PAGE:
It is not uncommon for new sole trader or partnership businesses to operate at a loss for the first few years as they grow.
To keep the business growing, sole traders and partners often have to cover the loss with other forms of income, usually salary income. Typically, in the initial stages of growing their new business, these individuals continue to generate income from their other sources of employment.
In other words, they are running a side business while earning income elsewhere.
So, to help new businesses navigate this initial growth period, the Australian Tax Office (ATO) allows sole traders and partnerships to offset their non-commercial loss against other income, provided they meet all the eligibility requirements.
Allowing businesses to offset their non-commercial loss against their other income often significantly reduces taxable income which then gives you a bigger tax refund.
However, the ATO proposes several requirements that you should know before trying to offset your non-commercial loss.
Here are the five rules you need to know.
- 1 1. There Is a Difference Between a Hobby and Running a Business
- 2 2. The Assessable Income Test Requirements
- 3 3. The Four Non-Commercial Loss Test
- 4 4. The Commissioner’s Discretion
- 5 5. Other Income: The Exception to the Non-Commercial Loss Rules
- 6 Key Takeaways
1. There Is a Difference Between a Hobby and Running a Business
According to the ATO, it’s important to acknowledge that not all income-generating activities are defined as a “business” for tax purposes. If you’ve incurred a loss due to engaging in a hobby such as selling your paintings to friends or taking family pictures on an odd occasion, your loss won’t be considered a non-commercial loss.
Investments that generate passive income aren’t considered a business activity either, and you won’t be allowed to offset any loss.
The ATO suggests that “if it is unlikely to ever make a profit and doesn’t have a significant commercial purpose or character, you can’t offset the loss against your other income.” And, If you can’t deduct the loss in the current financial year, the ATO allows you to defer your loss for use in a later year when you eventually make a profit.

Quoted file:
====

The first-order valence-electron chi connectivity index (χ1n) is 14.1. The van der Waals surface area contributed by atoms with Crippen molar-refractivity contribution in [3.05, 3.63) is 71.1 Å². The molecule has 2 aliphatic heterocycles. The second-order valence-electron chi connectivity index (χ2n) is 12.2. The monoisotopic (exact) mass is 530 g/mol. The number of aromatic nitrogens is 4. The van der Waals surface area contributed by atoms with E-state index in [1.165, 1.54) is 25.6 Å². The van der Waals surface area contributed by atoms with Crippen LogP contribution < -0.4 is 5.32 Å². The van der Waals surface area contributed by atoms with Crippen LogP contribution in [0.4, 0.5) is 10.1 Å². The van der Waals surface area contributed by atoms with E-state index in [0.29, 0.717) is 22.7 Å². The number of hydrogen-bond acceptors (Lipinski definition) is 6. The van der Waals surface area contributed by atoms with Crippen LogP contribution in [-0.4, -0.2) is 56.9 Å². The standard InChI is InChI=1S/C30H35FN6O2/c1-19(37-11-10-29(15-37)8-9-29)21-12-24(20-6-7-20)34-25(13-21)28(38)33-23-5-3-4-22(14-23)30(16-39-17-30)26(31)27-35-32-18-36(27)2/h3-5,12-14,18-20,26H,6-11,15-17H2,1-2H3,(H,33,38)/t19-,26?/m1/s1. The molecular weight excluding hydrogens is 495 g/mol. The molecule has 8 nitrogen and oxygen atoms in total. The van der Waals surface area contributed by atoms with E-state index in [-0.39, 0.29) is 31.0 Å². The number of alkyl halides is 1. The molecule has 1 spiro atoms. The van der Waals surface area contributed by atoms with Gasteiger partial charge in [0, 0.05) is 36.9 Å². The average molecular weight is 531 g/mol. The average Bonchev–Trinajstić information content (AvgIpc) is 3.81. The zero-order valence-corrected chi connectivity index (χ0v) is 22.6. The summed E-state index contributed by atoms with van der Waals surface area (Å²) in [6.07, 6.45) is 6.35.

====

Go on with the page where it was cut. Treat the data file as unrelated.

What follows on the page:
There are no definitive rules that separate income-generating hobbies and businesses, but if you can use the following guide to help you establish whether or not you’re running a business:
- you carry out business-like activities intending to generate an income,
- your activities are organised and planned in a business-like manner,
- you carry out similar activities as part of your operations, and
- you can compare your activities, scale and size to other established businesses in the industry.
2. The Assessable Income Test Requirements
Beyond being classified as a business, sole traders and partners in a partnership can only offset their non-commercial loss against their other taxable income if they meet the income requirement test.
According to the income requirement test, you can offset your non-commercial losses against other income provided your adjusted taxable income is less than $250,000.
Your adjusted taxable income is calculated as follows:
Adjusted Taxable Income = Taxable Income + Total reportable fringe benefits + Reportable superannuation contributions + Total net investment losses
3. The Four Non-Commercial Loss Test
Running a defined business and satisfying the income test still doesn’t render you eligible to claim non-commercial losses. In addition to meeting the assessable income requirement, you’ll need to meet at least one of the four non-commercial loss tests:
- The assessable income test: the assessable income from your business activity (i.e. your gross earnings and capital gains) must be at least $20,000. According to the ATO, if your business has been operating for less than a year or if the business activity ceases during the income year, you can make a reasonable estimate of what your income would have been for the entire financial year.
- The profit test: if your business has been operating for more than five years, then your business activity must have yielded a profit in at least three of those years, up to and including the current year.